Merchants say protests hurt business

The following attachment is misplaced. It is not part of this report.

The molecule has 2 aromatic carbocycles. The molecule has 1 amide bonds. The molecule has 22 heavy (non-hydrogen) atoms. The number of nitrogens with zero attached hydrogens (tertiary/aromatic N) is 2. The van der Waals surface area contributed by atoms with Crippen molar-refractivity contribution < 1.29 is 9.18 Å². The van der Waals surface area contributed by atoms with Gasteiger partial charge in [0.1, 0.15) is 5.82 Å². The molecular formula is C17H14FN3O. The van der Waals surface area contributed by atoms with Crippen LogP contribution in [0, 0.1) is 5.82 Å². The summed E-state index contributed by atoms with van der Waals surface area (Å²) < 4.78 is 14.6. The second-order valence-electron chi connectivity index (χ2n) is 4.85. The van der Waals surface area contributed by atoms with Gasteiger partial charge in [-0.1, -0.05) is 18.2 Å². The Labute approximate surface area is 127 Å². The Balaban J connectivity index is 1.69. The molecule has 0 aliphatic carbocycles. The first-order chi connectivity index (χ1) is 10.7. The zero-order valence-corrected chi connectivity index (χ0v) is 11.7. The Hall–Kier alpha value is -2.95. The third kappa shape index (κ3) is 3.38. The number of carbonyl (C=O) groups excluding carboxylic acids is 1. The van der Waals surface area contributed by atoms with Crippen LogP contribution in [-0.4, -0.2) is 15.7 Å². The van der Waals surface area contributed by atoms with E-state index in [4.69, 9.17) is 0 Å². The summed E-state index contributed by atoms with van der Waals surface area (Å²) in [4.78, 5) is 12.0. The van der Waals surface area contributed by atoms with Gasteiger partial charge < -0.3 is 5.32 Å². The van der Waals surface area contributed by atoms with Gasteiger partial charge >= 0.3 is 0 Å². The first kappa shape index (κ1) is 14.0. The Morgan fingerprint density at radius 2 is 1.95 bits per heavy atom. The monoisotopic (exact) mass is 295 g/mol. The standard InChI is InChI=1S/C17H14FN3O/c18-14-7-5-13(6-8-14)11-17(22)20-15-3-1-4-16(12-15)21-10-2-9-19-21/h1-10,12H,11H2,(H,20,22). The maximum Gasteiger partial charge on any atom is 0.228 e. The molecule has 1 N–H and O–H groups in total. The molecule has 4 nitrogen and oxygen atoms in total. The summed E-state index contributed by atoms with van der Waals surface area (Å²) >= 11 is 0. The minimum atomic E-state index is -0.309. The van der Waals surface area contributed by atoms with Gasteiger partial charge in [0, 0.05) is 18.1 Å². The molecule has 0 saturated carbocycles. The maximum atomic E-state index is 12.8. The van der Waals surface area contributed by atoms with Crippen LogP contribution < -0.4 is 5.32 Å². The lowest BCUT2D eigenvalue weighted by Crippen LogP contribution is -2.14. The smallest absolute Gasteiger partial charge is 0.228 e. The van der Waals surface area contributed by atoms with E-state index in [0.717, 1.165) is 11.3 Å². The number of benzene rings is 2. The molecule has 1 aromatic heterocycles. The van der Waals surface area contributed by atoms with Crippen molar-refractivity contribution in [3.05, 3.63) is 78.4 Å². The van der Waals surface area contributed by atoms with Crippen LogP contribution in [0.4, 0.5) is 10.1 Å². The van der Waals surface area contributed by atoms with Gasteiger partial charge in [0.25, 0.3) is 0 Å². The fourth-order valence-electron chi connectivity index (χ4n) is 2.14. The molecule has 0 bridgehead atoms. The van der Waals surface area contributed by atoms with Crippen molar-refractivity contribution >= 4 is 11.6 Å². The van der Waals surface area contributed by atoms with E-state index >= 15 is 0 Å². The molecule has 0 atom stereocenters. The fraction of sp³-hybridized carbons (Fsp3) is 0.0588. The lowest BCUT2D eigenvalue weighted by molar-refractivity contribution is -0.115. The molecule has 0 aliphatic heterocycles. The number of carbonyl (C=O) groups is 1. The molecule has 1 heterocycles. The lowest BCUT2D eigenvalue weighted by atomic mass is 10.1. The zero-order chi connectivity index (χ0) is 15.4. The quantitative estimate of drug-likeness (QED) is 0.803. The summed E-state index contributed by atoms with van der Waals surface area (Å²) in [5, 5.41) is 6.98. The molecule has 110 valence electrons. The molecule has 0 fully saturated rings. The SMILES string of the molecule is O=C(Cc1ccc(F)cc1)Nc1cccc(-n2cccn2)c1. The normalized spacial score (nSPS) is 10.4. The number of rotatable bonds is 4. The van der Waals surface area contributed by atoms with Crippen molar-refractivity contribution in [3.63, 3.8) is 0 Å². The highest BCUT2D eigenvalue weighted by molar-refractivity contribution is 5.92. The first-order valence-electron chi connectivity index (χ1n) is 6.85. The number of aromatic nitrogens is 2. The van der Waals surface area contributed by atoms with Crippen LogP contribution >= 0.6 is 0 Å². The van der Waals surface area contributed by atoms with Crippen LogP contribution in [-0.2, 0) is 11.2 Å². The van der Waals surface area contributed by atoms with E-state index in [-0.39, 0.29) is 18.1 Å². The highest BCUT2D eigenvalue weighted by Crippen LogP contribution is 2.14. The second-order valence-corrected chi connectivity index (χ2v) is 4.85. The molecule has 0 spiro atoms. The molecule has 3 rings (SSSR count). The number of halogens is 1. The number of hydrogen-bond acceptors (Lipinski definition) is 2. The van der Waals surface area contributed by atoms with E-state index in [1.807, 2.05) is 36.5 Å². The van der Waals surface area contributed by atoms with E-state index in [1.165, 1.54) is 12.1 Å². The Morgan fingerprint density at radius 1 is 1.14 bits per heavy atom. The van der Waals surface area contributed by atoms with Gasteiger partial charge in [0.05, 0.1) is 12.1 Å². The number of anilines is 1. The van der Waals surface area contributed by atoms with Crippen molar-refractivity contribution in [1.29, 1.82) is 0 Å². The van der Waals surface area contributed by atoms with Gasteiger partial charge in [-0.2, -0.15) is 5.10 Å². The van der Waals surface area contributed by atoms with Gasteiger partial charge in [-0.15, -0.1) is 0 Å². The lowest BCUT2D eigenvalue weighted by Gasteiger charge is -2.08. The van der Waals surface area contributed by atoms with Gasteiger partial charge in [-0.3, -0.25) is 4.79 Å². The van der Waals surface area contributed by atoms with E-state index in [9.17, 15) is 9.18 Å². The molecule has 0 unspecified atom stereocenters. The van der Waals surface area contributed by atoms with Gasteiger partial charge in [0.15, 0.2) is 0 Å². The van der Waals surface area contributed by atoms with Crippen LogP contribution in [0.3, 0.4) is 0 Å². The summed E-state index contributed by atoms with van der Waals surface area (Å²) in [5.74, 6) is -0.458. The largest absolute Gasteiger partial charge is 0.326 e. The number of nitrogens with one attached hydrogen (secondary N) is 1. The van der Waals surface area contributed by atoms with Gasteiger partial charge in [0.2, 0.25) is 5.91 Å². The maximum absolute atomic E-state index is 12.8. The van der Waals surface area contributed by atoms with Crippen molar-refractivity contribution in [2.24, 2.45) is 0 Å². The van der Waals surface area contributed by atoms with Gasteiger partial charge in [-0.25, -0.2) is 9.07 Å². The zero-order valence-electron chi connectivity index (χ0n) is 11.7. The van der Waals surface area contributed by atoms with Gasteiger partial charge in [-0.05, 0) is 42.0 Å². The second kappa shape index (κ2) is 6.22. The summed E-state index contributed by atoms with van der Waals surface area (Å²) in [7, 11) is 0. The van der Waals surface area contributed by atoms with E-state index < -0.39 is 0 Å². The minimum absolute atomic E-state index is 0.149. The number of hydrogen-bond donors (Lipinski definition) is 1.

Last week’s announcement by Public Order Minister Vyron Polydoras that he intends to draft a law preventing sparsely attended demonstrations from blocking traffic in the city center of Athens seems to have struck a chord with Athens merchants, who claim that during such marches sales drop by as much as 75 percent. Polydoras’s proposal, which echoes a demand by mayoral candidate Nikitas Kaklamanis – a former minister in Greece’s center-right government – has been denounced by left-wing parties, often the organizers of such marches, which usually end up outside Parliament, the US Embassy or some ministry. A survey conducted by the National Confederation of Greek Commerce (ESEE), the merchants’ association, shows that about five in eight merchants in the center of Athens would like to see the ministries relocated in the suburbs, as this government and its predecessors have promised. They see it as the only way to avoid the nuisances of frequent demonstrations, which, in many cases, degenerate into window smashing and looting by small bands of self-styled anarchists. One in eight merchants has suffered property damage after demonstrations, and this rises to 31 percent for shops located on Stadiou Street. «Conditions have deteriorated by at least 30 percent compared to our last survey in 2005, because the number of demonstrations has significantly increased,» ESEE President Dimitris Armenakis told Kathimerini. «The effects of these demonstrations are not limited to the time or the streets where these take place but affect the whole day and a far wider area, from Alexandras to Syngrou avenues. It is especially positive that the state, through Minister Polydoras, is responding to years of pleas by the business sector, shopkeepers, employees and the public in general to do something about the almost daily siege the capital’s center is subject to and the disruption of economic and social activity,» he added.

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